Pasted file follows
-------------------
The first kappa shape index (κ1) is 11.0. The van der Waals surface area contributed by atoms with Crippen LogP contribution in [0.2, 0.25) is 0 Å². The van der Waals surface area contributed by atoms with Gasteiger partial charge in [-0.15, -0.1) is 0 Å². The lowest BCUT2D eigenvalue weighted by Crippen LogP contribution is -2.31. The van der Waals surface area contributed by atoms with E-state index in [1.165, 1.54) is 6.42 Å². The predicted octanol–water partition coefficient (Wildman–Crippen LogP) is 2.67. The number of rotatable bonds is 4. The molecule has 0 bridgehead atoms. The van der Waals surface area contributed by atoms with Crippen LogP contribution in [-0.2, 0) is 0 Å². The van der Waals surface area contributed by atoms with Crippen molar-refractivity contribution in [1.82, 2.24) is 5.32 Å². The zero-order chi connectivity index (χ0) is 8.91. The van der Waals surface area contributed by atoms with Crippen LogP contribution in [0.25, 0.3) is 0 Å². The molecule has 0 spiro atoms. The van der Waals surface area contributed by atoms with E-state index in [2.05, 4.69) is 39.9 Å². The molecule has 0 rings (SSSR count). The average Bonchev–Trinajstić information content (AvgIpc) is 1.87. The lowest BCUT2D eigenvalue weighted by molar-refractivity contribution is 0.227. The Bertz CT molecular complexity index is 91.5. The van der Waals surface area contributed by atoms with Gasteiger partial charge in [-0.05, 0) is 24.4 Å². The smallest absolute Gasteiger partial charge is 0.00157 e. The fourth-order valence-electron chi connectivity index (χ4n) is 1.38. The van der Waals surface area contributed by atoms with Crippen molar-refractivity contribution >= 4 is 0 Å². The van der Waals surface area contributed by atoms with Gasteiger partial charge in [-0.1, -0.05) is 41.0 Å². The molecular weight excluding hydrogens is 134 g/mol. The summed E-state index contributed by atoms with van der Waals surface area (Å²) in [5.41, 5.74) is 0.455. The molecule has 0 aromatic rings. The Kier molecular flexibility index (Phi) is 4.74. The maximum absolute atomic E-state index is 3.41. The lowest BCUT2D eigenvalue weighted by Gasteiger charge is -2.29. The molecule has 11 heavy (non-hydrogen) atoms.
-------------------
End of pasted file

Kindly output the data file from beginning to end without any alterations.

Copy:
The first kappa shape index (κ1) is 11.0. The van der Waals surface area contributed by atoms with Crippen LogP contribution in [0.2, 0.25) is 0 Å². The van der Waals surface area contributed by atoms with Gasteiger partial charge in [-0.15, -0.1) is 0 Å². The lowest BCUT2D eigenvalue weighted by Crippen LogP contribution is -2.31. The van der Waals surface area contributed by atoms with E-state index in [1.165, 1.54) is 6.42 Å². The predicted octanol–water partition coefficient (Wildman–Crippen LogP) is 2.67. The number of rotatable bonds is 4. The molecule has 0 bridgehead atoms. The van der Waals surface area contributed by atoms with Crippen LogP contribution in [-0.2, 0) is 0 Å². The van der Waals surface area contributed by atoms with Crippen molar-refractivity contribution in [1.82, 2.24) is 5.32 Å². The zero-order chi connectivity index (χ0) is 8.91. The van der Waals surface area contributed by atoms with Crippen LogP contribution in [0.25, 0.3) is 0 Å². The molecule has 0 spiro atoms. The van der Waals surface area contributed by atoms with E-state index in [2.05, 4.69) is 39.9 Å². The molecule has 0 rings (SSSR count). The average Bonchev–Trinajstić information content (AvgIpc) is 1.87. The lowest BCUT2D eigenvalue weighted by molar-refractivity contribution is 0.227. The Bertz CT molecular complexity index is 91.5. The van der Waals surface area contributed by atoms with Gasteiger partial charge in [-0.05, 0) is 24.4 Å². The smallest absolute Gasteiger partial charge is 0.00157 e. The fourth-order valence-electron chi connectivity index (χ4n) is 1.38. The van der Waals surface area contributed by atoms with Crippen molar-refractivity contribution >= 4 is 0 Å². The van der Waals surface area contributed by atoms with Gasteiger partial charge in [-0.1, -0.05) is 41.0 Å². The molecular weight excluding hydrogens is 134 g/mol. The summed E-state index contributed by atoms with van der Waals surface area (Å²) in [5.41, 5.74) is 0.455. The molecule has 0 aromatic rings. The Kier molecular flexibility index (Phi) is 4.74. The maximum absolute atomic E-state index is 3.41. The lowest BCUT2D eigenvalue weighted by Gasteiger charge is -2.29. The molecule has 11 heavy (non-hydrogen) atoms.